Sadly, more than 16% of adults making less than $50,000 a year don’t take their prescriptions for diabetes because they simply can’t afford it. The private sector has already taken note of this and in 2020, CVS started offering no out-of-pocket expenses on diabetes treatment for patients in its healthcare plans, noting that in the long run this will actually save money because of better health outcomes. CVS estimates that, as a result, “improvements are estimated to save $156 per member per year.”

 

Rhode Island enacted important legislation capping copayments for insulin at $486 dollars a year, which is an important first step but in a time of record-breaking inflation, still a barrier to treatment. The recent federal legislation also reduces Medicare insulin co-pays to $426 a year (from $608). Both of these steps make diabetes treatment the best place to fully eliminate copays.   

 

  • Private Insurance: To ensure full implementation, Helena will work with both policymakers in the state and the private insurance industry. This will likely include initial state financial support in exchange for Rhode Island capturing a percentage of the expected savings from higher compliance.
     

  • Seniors: Rhode Island’s ability to interact directly with Medicare is limited, but Helena’s ‘First to Zero’ initiative will create a rebate program to ensure that seniors are fully covered.
     

  • State Workers, Medicaid, and Other Populations: As Governor, Helena will work to redesign these programs to ensure that all participants have zero copays for diabetes medication.

Expanding Beyond Diabetes Medication
 

As residents, insurance companies, and the state government all start seeing savings, the Rhode Island Department of Health will issue an annual report showing exactly how much savings are generated each year. As Governor, Helena will use those savings to add additional drugs to the program.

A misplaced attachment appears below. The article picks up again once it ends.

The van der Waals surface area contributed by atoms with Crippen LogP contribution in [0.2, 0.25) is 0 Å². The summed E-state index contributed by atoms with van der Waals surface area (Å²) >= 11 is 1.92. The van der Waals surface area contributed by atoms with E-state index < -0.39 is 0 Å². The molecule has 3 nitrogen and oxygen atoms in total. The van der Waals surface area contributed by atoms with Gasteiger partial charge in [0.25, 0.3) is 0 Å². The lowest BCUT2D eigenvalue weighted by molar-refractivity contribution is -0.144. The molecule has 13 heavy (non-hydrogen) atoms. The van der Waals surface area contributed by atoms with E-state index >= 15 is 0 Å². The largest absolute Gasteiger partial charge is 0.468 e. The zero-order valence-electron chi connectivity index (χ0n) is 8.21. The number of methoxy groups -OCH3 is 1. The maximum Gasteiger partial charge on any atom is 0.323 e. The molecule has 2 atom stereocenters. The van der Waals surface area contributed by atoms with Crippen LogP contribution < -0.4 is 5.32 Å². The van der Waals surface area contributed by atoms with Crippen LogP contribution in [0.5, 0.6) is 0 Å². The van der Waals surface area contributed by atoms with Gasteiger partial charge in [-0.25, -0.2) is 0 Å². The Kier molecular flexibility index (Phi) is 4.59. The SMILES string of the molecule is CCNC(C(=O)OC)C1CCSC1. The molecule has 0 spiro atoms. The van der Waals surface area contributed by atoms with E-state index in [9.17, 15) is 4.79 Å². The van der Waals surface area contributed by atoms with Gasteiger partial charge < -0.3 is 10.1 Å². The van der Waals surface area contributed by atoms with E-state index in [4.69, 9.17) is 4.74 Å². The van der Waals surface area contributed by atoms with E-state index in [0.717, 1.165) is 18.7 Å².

Asthma treatments will be the next to tackle given the massive savings generated from receiving proactive, regular asthma treatment. Today more than 125,000 Rhode Islanders have asthma and each spend an average of $529 a year towards hospitalizations, many of which could be prevented or severely reduced with strict adherence to treatment.

 

The implementation of the Affordable Care Act is a great example of how this works in practice. After Rhode Island’s uninsured rate significantly decreased, ER visits for patients have decreased 30% since 2012. That means healthier Rhode Islanders and less spending.

 

HIV medication is another area where the same type of drug compliance savings may be able to be found and would be the likely third candidate for this program.

Cost Breakdown
Diabetes
2023
2024
2025
2026
2027
State Support
$15,000,000
$15,000,000
$15,000,000
$15,000,000
$15,000,000
Potential Savings
$0
$750,000
$1,500,000
$3,750,000
$7,500,000
Asthma
2023
2024
2025
2026
2027
Potential Saving
$0
$0
$37,500
$187,500
$937,500
State Support
$0
$375,000
$750,000
$1,875,000
$3,750,000
HIV
2023
2024
2025
2026
2027
Potential Savings
$0
$0
$0
$0
$0
State Support
$0
$0
$18,750
$93,750
$468,750

Fighting for Every Penny for Rhode Islanders

From pharmaceutical manufacturer rebates to additional federal funding, there are a number of ways both the state of Rhode Island and its citizens can reduce their drug costs, but far too many people in our state are simply unaware. That is why as part of the ‘First to Zero’ initiative, the state will launch an awareness campaign in addition to a website and hotline accessible in multiple languages where Rhode Islanders can learn about their best options to further reduce drug costs.